“There was a wedding in Cana in Galilee, and the mother of Jesus was there” (John 2:1).
It’s May, Mary’s month, and the month when I am “giving away” my daughter in marriage. It’s hard for a dad, especially the dad of such a daughter, because I know no one deserves her. But Ben comes close.
Hannah is the third of my children to walk the aisle, but she’s my only daughter, and the preparation is different this time—more intense, more involved. I think I’ve come to understand yet another reason why St. John’s Gospel never reveals the names of the couple who got married at Cana. It’s a providential consolation for parents, even two millennia later, as we prepare to accompany our children to the altar. We remember: “There was a wedding … and the mother of Jesus was there.”
The Blessed Mother was there when Jesus took something that was very good, the natural institution of the family, and elevated it to something supernatural: a sacrament of the Church, Holy Matrimony.
There’s so much to think about—rehearsals and purchases and reservations and invitations. My wife, Kimberly, is doing much of the work in our household, but I still feel overwhelmed. It’s such a relief to know that, when there is a wedding, the mother of Jesus is there. If we run out of wine, so what? There is a wedding. It’s May. And Mary is there.
I know how much I want the best for my Hannah—that day and ever after. But I know that Mary wants it even more, and she is in the best position to get the best the bride and groom could wish for. Why? Because “Jesus and his disciples were also invited to the wedding” (John 2:2).
It was in Cana, through the sign of long-ago nuptials, that Jesus “revealed his glory, and his disciples began to believe in him” (John 2:11).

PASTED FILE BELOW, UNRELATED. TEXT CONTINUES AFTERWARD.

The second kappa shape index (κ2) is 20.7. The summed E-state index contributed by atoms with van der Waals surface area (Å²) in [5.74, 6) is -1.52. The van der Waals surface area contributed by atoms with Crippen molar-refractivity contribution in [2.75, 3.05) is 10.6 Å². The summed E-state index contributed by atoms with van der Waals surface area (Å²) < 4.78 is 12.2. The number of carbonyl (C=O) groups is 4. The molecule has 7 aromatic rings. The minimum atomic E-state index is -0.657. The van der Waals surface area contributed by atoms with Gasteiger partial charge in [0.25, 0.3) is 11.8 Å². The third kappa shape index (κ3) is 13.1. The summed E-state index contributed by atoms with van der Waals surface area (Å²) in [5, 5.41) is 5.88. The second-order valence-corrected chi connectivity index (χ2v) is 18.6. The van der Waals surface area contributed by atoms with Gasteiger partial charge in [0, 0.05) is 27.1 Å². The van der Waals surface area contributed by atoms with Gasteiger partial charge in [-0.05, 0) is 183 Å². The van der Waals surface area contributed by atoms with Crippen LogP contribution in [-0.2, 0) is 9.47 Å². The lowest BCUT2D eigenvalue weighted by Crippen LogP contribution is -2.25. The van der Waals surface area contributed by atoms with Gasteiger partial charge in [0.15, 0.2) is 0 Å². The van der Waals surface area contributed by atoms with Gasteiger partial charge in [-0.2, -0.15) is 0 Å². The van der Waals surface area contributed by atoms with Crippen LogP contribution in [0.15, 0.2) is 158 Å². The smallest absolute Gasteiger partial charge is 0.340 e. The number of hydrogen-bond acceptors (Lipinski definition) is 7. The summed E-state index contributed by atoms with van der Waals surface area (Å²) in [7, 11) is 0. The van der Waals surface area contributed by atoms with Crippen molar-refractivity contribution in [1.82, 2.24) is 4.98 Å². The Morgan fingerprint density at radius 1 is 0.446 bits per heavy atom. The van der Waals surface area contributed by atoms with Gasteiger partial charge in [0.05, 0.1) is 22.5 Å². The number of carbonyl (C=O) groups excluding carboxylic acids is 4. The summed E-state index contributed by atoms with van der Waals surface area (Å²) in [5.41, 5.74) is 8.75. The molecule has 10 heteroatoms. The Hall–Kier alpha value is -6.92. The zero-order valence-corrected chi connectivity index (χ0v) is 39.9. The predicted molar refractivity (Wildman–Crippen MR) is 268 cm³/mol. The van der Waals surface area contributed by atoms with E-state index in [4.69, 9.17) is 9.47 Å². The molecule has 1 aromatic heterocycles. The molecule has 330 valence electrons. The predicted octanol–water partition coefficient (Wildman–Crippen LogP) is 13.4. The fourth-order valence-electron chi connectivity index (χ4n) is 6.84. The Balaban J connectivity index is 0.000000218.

This is the story of every Catholic wedding, or it should be. Lord, open our eyes to see the sign, and beyond it to the truth.
With Hannah’s wedding so close, October seems as far away as the next millennium, but I know it will be here before I’m well prepared for it. If you can manage it, please consider joining us for the St. Paul Center’s Mediterranean Cruise and Pilgrimage, “In the Footsteps of St. Paul,” October 25 to November 3. With stops in Greece, Turkey, and Italy, we’ll retrace the journeys of our apostolic patron. We’ll stand in the very places where he preached the Gospel to the Gentiles. We’ll venerate the sites of his martyrdom and burial.
And all this will happen just as the world’s bishops are wrapping up the Church’s synod on the New Evangelization — and Pope Benedict launches the Year of Faith. How good it will be for us to start anew in the places where it all began, so many years ago, where Paul announced a new Evangel and a perpetual year of favor and faith.
It will be so much better if you’re there with us — in Mary’s other month, the month of the Rosary.
In the meantime, I am, as always, a beggar. I beg your prayers for our work in a challenging year. I treasure your encouragement and all the contributions you’ve made and will make.